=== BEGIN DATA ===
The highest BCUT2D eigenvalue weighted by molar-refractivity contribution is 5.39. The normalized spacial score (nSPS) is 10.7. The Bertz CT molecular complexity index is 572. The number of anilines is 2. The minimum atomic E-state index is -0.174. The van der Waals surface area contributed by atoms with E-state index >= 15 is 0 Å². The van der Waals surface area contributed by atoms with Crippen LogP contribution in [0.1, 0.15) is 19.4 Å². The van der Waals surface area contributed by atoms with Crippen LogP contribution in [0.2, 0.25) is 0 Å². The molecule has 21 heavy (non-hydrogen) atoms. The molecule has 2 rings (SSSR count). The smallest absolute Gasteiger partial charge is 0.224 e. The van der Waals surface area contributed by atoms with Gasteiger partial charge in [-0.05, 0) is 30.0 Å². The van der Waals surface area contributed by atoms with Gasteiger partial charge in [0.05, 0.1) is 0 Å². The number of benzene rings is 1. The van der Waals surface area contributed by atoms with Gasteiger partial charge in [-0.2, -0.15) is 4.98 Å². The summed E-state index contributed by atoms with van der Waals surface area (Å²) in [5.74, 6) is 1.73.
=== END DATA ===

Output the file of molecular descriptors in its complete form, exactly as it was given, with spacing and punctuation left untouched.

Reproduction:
The highest BCUT2D eigenvalue weighted by molar-refractivity contribution is 5.39. The normalized spacial score (nSPS) is 10.7. The Bertz CT molecular complexity index is 572. The number of anilines is 2. The minimum atomic E-state index is -0.174. The van der Waals surface area contributed by atoms with E-state index >= 15 is 0 Å². The van der Waals surface area contributed by atoms with Crippen LogP contribution in [0.1, 0.15) is 19.4 Å². The van der Waals surface area contributed by atoms with Crippen LogP contribution in [0.2, 0.25) is 0 Å². The molecule has 21 heavy (non-hydrogen) atoms. The molecule has 2 rings (SSSR count). The smallest absolute Gasteiger partial charge is 0.224 e. The van der Waals surface area contributed by atoms with Gasteiger partial charge in [-0.05, 0) is 30.0 Å². The van der Waals surface area contributed by atoms with Gasteiger partial charge in [0.05, 0.1) is 0 Å². The number of benzene rings is 1. The van der Waals surface area contributed by atoms with Gasteiger partial charge in [-0.2, -0.15) is 4.98 Å². The summed E-state index contributed by atoms with van der Waals surface area (Å²) in [5.74, 6) is 1.73.